BackgroundIntimate Partner Violence (IPV) is an important public health concern globally, including in Nepal. Food insecurity (being without reliable access to a sufficient quantity of affordable, nutritious food) has been associated with IPV, but no known studies have explored this relationship in South Asia, or Nepal specifically. Women's level of empowerment is an important factor to consider when understanding the relationship between food insecurity and IPV.
MethodsUsing data from the 2011 Nepal Demographic and Health Survey, we explore the relationship between different levels of food insecurity (none, mild, moderate, severe) and three types of IPV: physical, sexual and emotional. In a second set of models we adjust for indicators of women's empowerment. We use multi-variable logistic regression to test for an association between these factors, adjusting for individual and household level demographic variables.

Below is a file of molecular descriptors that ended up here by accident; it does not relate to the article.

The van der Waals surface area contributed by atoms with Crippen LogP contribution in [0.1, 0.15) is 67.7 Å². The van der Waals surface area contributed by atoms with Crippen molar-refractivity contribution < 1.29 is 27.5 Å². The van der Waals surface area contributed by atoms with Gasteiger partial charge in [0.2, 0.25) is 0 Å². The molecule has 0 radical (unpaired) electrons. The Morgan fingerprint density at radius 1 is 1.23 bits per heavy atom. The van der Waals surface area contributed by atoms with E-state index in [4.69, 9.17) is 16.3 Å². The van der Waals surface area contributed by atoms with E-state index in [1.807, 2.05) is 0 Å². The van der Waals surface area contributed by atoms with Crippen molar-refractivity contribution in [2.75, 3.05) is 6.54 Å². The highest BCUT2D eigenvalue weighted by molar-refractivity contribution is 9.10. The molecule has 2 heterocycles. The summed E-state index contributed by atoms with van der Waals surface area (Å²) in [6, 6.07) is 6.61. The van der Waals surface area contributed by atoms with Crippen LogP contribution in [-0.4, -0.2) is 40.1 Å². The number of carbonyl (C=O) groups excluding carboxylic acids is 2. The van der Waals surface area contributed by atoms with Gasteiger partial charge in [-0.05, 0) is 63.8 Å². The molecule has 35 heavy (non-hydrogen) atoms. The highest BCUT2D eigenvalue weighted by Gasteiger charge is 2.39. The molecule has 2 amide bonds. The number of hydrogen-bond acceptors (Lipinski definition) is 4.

FindingsAbout half of married women in our sample experience food insecurity and approximately 10% of women experienced each of the three different types of IPV in the past 12 months: emotional, sexual and physical. Food insecurity is significantly associated with increased odds of experiencing emotional (odds ratio OR = 1.75 95% confidence interval CI = 1.06-2.77 for severe food insecurity) or physical (OR = 2.48, 95% CI = 1.52-4.04 for severe food insecurity) IPV, but not sexual IPV, after adjusting for individual and household level demographic variables. After adjusting for empowerment related factors, this relationship still holds, although it is somewhat attenuated. Women's level of household decision-making power is significantly associated with higher odds of emotional, sexual and physical IPV, and whether she lives with her in-laws is protective against emotional IPV.
ConclusionsAmong married women in Nepal, being food insecure is associated with higher odds of some types of IPV, specifically emotional and physical IPV. Accounting for women's level of empowerment explains some of the relationship between food insecurity and IPV. It is essential that interventions to prevent IPV address household stressors such as food insecurity among married, Nepalese women, perhaps through cross-sectoral approaches. Such structural interventions are likely to reduce IPV for married women across South Asia who live in a similar levels of gender discrimination and food insecurity.